Days after he appeared ready to junk a key prosecution theory supporting all but one of the charges against the senator, Walls held steady and not a single charge was thrown out.
“All I’ve said, in effect, the jury will decide whose version of what happened and what did not,” Walls said.
The brief moment of hope that all of the bribery and conspiracy charges against Menendez would disappear like a bad dream before the case even went to the jury had to have been tantalizing to the defense, but was ultimately fleeting.
Using the 2016 U.S. Supreme Court decision reversing former Virginia Gov. Bob McDonnell’s corruption conviction as his guide, the defense had hope to invalidate the legal theory known as “stream of benefits.” In it, bribes are paid over time and not part of a specific quid pro quo.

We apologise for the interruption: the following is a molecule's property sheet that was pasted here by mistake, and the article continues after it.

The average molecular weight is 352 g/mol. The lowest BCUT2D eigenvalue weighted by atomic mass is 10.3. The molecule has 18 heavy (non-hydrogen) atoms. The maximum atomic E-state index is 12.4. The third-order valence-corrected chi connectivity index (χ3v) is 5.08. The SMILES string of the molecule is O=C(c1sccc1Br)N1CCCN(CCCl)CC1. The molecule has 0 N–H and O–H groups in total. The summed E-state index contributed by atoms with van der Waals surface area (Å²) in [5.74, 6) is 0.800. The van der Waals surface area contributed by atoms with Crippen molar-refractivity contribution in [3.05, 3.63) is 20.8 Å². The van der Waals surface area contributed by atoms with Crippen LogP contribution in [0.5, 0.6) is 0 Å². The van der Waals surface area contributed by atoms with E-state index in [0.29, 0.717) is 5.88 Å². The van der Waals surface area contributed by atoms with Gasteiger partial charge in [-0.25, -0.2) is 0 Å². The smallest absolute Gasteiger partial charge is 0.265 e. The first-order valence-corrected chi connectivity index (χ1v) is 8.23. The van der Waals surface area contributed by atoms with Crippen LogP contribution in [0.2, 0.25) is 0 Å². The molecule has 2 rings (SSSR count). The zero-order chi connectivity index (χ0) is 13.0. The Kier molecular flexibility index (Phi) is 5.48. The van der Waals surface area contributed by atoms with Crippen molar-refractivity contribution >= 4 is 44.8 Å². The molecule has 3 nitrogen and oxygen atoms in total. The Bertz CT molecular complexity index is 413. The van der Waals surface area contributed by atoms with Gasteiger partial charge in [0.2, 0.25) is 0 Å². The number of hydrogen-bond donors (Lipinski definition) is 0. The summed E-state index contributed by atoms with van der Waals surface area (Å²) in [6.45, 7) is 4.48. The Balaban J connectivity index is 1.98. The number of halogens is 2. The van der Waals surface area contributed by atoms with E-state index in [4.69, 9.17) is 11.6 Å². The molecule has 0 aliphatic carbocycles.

Walls ruled specific bribes did not need to be matched to specific official acts, saying that despite hours of argument over it last week and two weekend legal briefs, the McDonnell case has little to say about stream of benefits.
“That (corrupt) agreement need not be explicit, and the public official nerd not specify what he will do to uphold his part of the bargain,” Walls said.
Walls also ruled a single count of falsifying official records, due to Menendez’s failure to include co-defendant Dr. Salomon Melgen’s gifts on his Senate disclosure report, will remain.
The defense is expected to start its case today by calling members of the defendants’ families.
This is a breaking news update. Stay with InsiderNJ for more on this developing story.